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White ribbon marks the start of domestic abuse campaign

In her recent blog, Alison talks about the White Ribbon campaign and domestic abuse.

White ribbon marks the start of domestic abuse campaign

I am humbled this week to see some of my colleagues sporting white ribbons on their lapels. Started in 2005, the White Ribbon Campaign draws attention to the global movement to end male violence against women.

White Ribbon Day, on Monday, encouraged men to act as ambassadors and role models, engaging with other men and boys to call out abusive and sexist behaviour among their peers and to promote a culture of equality and respect. The awareness day kicked off 16 days of action against gender-based violence.

There is still much work to do in this area. I live in a part of the Westcountry which has a real problem with domestic violence (levels of domestic violence in Torbay are twice that of other parts of Devon) I am very aware that gender-based violence can affect anyone, no matter what their background.

According to Public Health England 25% of women and 16% of men are affected by domestic violence during their adult lifetimes. One academic who has studied it describes domestic violence as a ‘silent epidemic’, effecting not just the victim but all around them.

Like a lot of crimes, there is a sliding scale of seriousness. Domestic abuse doesn’t have to manifest itself as physical violence but can present as coercive behaviour used to control a person. Victims might have their finances controlled by a partner or debt racked up in their name. Sometimes child support payments are withheld as a perpetrator tries to exert control over a victim.

All too often victims do not report or perhaps even recognise that a crime is being committed, colleagues, friends and family are sometimes unaware of the warning signs and these cases result in real tragedy. In 2018, 173 people were killed in domestic violence-related homicides in the UK. This represents an increase of 32 deaths on 2017. The vast majority of those killed are women at the hands of men.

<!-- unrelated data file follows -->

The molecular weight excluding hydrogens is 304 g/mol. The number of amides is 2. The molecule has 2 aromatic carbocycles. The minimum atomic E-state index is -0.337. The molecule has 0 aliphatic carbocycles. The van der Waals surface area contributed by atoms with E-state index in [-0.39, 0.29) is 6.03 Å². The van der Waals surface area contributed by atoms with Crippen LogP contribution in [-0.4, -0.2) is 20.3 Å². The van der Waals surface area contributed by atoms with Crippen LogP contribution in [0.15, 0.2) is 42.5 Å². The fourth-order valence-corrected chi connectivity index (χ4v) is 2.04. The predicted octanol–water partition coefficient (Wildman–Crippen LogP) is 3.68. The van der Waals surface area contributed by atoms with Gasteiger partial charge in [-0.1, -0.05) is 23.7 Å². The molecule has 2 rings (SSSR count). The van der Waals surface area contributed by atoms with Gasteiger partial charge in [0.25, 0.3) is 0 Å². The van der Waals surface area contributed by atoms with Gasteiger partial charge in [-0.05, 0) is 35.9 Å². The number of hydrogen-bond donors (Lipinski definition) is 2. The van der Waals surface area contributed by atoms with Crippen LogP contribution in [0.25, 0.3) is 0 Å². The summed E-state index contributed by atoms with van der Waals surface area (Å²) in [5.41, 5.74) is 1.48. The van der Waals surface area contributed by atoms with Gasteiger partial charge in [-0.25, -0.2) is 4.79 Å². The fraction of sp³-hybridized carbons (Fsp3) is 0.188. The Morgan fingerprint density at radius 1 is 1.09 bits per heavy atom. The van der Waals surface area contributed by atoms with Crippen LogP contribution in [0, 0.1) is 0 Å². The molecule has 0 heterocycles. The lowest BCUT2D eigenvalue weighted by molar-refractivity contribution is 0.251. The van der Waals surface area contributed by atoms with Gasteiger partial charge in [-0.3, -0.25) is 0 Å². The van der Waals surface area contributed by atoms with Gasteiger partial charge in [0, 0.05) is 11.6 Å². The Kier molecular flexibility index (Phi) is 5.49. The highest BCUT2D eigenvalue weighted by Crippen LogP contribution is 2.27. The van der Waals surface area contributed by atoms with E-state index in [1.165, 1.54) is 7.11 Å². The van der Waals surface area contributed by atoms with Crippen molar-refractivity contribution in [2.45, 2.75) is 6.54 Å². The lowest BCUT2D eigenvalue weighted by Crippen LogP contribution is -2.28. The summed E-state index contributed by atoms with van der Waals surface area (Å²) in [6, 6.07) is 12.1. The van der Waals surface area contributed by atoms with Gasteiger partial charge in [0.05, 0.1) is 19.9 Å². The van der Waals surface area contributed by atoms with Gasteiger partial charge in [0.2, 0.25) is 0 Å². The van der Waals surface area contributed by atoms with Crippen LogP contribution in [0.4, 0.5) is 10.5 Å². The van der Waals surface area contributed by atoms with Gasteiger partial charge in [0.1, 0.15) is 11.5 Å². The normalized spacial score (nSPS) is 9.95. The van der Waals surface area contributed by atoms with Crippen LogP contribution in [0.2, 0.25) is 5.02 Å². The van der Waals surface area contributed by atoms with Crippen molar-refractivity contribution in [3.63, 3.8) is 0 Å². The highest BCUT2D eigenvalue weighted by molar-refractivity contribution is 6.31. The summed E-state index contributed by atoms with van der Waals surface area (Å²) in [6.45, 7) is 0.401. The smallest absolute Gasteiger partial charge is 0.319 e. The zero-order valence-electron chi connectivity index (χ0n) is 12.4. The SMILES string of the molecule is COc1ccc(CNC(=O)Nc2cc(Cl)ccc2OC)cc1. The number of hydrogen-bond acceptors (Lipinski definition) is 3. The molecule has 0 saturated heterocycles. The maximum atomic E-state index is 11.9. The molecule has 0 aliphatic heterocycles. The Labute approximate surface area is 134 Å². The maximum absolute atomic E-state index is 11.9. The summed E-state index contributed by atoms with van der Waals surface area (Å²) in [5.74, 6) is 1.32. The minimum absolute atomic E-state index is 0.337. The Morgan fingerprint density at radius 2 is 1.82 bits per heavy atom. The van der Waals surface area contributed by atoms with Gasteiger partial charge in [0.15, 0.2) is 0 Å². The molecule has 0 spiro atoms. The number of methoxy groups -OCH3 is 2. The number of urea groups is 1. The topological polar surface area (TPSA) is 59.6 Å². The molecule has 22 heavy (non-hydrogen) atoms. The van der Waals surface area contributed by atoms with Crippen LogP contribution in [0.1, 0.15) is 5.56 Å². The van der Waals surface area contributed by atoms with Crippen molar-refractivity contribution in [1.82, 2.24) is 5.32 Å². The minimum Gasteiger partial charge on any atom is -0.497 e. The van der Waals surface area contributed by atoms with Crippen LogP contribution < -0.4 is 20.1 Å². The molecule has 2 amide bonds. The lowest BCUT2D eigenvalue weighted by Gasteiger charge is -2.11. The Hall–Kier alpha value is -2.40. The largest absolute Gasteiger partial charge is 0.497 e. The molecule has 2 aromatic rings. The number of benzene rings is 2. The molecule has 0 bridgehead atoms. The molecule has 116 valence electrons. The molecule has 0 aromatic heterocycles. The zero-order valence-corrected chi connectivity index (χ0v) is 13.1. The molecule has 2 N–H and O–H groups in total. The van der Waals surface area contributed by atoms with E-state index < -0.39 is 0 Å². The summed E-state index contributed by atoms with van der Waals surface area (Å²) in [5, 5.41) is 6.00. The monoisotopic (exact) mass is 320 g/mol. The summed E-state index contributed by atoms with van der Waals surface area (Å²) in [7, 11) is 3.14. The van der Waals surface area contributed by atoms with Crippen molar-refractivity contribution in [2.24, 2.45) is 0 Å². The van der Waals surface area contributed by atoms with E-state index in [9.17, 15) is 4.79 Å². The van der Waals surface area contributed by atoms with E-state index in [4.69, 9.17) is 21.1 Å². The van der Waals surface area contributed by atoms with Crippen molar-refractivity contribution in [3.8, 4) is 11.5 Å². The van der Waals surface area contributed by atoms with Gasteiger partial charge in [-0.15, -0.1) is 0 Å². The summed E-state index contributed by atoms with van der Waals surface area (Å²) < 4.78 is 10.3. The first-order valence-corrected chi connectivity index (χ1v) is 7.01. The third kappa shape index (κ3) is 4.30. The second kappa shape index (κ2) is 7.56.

Domestic violence is corrosive to society. Victims are likely to struggle in their careers - more than half of abused women miss at least three days of work a month and most arrive late for work regularly - and child witnesses to violence in the home are more likely to copy that behaviour, meaning the cycle of abuse continues.

There is evidence to suggest that domestic abuse is generally under-reported. According to recent Crime Survey data only 18% of women who had experienced partner abuse in the 12 months to March 2018 reported it to the police. This under-reporting is a real problem for police forces and the police and crime commissioners who commission services for victims because it makes it hard to work out the scale of the problem so resources can be created to support and help victims.

On an individual case level it means perpetrators get away with it, victims go unrecognised and the cycle of violence continues.

The good news is that the police have become much better at spotting domestic abuse and classifying it. The number of domestic abuse cases Devon and Cornwall Police deals with has increased in recent years and we do more than just arrest perpetrators but also offer support to the children affected.

Operation Encompass means that if a child witnesses domestic violence a trusted member of staff receives a phone call from the police to ensure they are better supported at school. Devon and Cornwall Police just won a prestigious award for this.

Recognising that children are victims of domestic abuse in their homes is a campaign led by the creators of Operation Encompass, Plymouth couple Liz and David Carney-Howarth, who recently received a Queen’s Honour in recognition of their efforts too.

Victims’ services are also better than ever. There are a variety of helplines available depending on where you live but a good place to start is the Devon and Cornwall Victim Care Unit, where help and advice is available whether you are victim of a crime that has been reported to police or not. The unit can be contacted on 01392 475900 or online at

And even if you are not a victim of domestic abuse you can help by keeping an eye out for work colleagues and challenging sexist or abusive behaviour. For advice on how to make your workplace be part of the solution visit

Alison Hernandez